This is a great hub; we do this at home religiously and I believe in it. Now that we have a full vegetable garden our compost is going to help prepare soil for next year. Very exciting process and one everyone should do. Great hub!

    • Victoria Lynn profile image
      Author

      Victoria Lynn 4 years ago from Arkansas, USA

      KD--Jump on the composting bandwagon! LOL. My mom composted when I was a kid, so I came by it honestly. :-)

    • Victoria Lynn profile image
      Author

      Victoria Lynn 4 years ago from Arkansas, USA

      Yes, Vellur, composting is a great way to go green! Thanks!

    • Victoria Lynn profile image
      Author

      Victoria Lynn 4 years ago from Arkansas, USA

      AnnRandolph--Yes, start somewhere. It doesn't have to be complicated. Thanks for reading, and good luck!

    • carol7777 profile image

      carol stanley 4 years ago from Arizona

      Composting is great. A way to naturally get rid of stuff that would go in the garbage or disposal. And I imagine it is very nourishing. Just a little extra work. You did a great job as always. Thanks for sharing this information. Voted Up

    • Victoria Lynn profile image
      Author

      Victoria Lynn 4 years ago from Arkansas, USA

      That's okay, Bill. I get the summary notifications, but there is no way I can read all the hubs, and I don't expect to see you on all of mine, either. As long as I see you now and then, you're off the hook! :-)

      I'm going to try to do better with my composting and have a better garden next year.

      Thanks for reading!!

    • Victoria Lynn profile image
      Author

      Victoria Lynn 4 years ago from Arkansas, USA

      carol==Not too bad as work goes, but some. Thanks for commenting. You're sweet!

    • Rosemay50 profile image

      Rosemary Sadler 4 years ago from Hawkes Bay - NewZealand

      A great informative hub. We compost our kitchen waste and lawn clippings. We have horrid soil here so the compost will help break it down and ebrich it. Its something we can all do to help the environment.

      Awesome and voting up

    • Victoria Lynn profile image
      Author

      Victoria Lynn 4 years ago from Arkansas, USA

      Rosemay--Exactly! Thanks for the input and votes!

    • rajan jolly profile image

      Rajan Singh Jolly 4 years ago from From Mumbai, presently in Jalandhar,INDIA.

      This is a great idea and really like the hub, Victoria. Unfortunately, I haven't been able to do it but will try now. Organic fertilizer is better any day than those chemical ones.

      Voted up, useful and interesting. Sharing it.

    • Deepak Chaturvedi profile image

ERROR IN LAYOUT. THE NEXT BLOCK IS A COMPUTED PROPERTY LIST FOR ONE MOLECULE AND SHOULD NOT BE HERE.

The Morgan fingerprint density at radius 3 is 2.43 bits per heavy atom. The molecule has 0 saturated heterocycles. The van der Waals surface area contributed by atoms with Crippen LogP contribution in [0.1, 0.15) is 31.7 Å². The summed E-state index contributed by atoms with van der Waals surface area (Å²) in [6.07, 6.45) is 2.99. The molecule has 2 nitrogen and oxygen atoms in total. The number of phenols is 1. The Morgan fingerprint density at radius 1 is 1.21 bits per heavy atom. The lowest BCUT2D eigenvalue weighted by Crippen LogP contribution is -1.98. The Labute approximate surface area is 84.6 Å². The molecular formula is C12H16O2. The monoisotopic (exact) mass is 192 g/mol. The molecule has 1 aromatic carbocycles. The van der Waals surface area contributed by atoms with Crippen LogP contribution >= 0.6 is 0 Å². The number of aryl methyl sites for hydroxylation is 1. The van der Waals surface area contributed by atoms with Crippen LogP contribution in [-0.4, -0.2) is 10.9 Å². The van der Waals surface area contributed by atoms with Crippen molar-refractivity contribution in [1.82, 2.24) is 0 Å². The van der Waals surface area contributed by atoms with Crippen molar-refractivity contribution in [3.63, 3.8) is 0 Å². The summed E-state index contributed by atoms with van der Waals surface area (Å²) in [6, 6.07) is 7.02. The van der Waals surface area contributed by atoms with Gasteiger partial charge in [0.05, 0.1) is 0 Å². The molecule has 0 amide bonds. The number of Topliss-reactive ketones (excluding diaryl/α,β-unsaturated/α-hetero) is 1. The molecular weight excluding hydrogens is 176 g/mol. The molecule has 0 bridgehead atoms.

Deepak Chaturvedi 4 years ago from New Delhi, India

      You gave a new way to use kitchen wastes for more useful purpose thanks.

    • Angelo52 profile image

      Angelo52 4 years ago from Central Florida

      Good information Victoria. Should help some people put their scraps to good use. Even planter gardeners, such as myself, can get into this.

    • Victoria Lynn profile image
      Author

      Victoria Lynn 4 years ago from Arkansas, USA

      Awesome, rajan! Glad you like! Thanks for voting and sharing!

    • Victoria Lynn profile image
      Author

      Victoria Lynn 4 years ago from Arkansas, USA

      You're welcome, Deepak! Glad you approve!

    • Victoria Lynn profile image
      Author

      Victoria Lynn 4 years ago from Arkansas, USA

      Awesome, Angelo! Glad to hear that!

    • moonlake profile image

      moonlake 4 years ago from America

      We use to at our other house. We took a class on composting but here it's just not safe to do with the bears. Voted uP.

    • Victoria Lynn profile image
      Author

      Victoria Lynn 4 years ago from Arkansas, USA

      Thanks, moonlake, for the input. Yeah, I wouldn't compost with bears in the vicinity. :-) Thanks for the vote!

    • adjkp25 profile image

      David 4 years ago from Northern California

      We compost as much as we can at our house. We give the animals first dibs and if the horses, goats and chickens won't eat it then it goes into the compost bin which eventually makes it's way into the garden.

      We used to have a dedicated bin as well but it got dropped and broke, now we just use a bowl and dump it in the bin when we go out in the evening to feed the animals.

      Great information, voted up and useful

    • Victoria Lynn profile image
      Author

      Victoria Lynn 4 years ago from Arkansas, USA

      adjkp--That works! You guys are great! Thanks for reading and voting!

    • B. Leekley profile image

      Brian Leekley 4 years ago from Kalamazoo, Michigan, USA

      My wife and I used to collect kitchen fruit and vegetable scraps when we lived in Marquette, Michigan, because it has a town-operated compost pile. See:

      http://www.mqtcty.org/pworks_cleanup.html

      Up, Useful, Interesting, and shared.

    • Victoria Lynn profile image
      Author

      Victoria Lynn 4 years ago from Arkansas, USA

      B.Leekley--Wow, that is a very detailed compost operation. How great that the city does that! Thanks for sharing that and for your comments and votes!

    • MarloByDesign profile image

      MarloByDesign 4 years ago from United States

      Voted Up. Just want to add that lobster shells work great too.

    • Victoria Lynn profile image
      Author

      Victoria Lynn 4 years ago from Arkansas, USA

      MarloByDesign--Good to know about lobster shells, if I ever can afford lobster--LOL! Thanks for reading!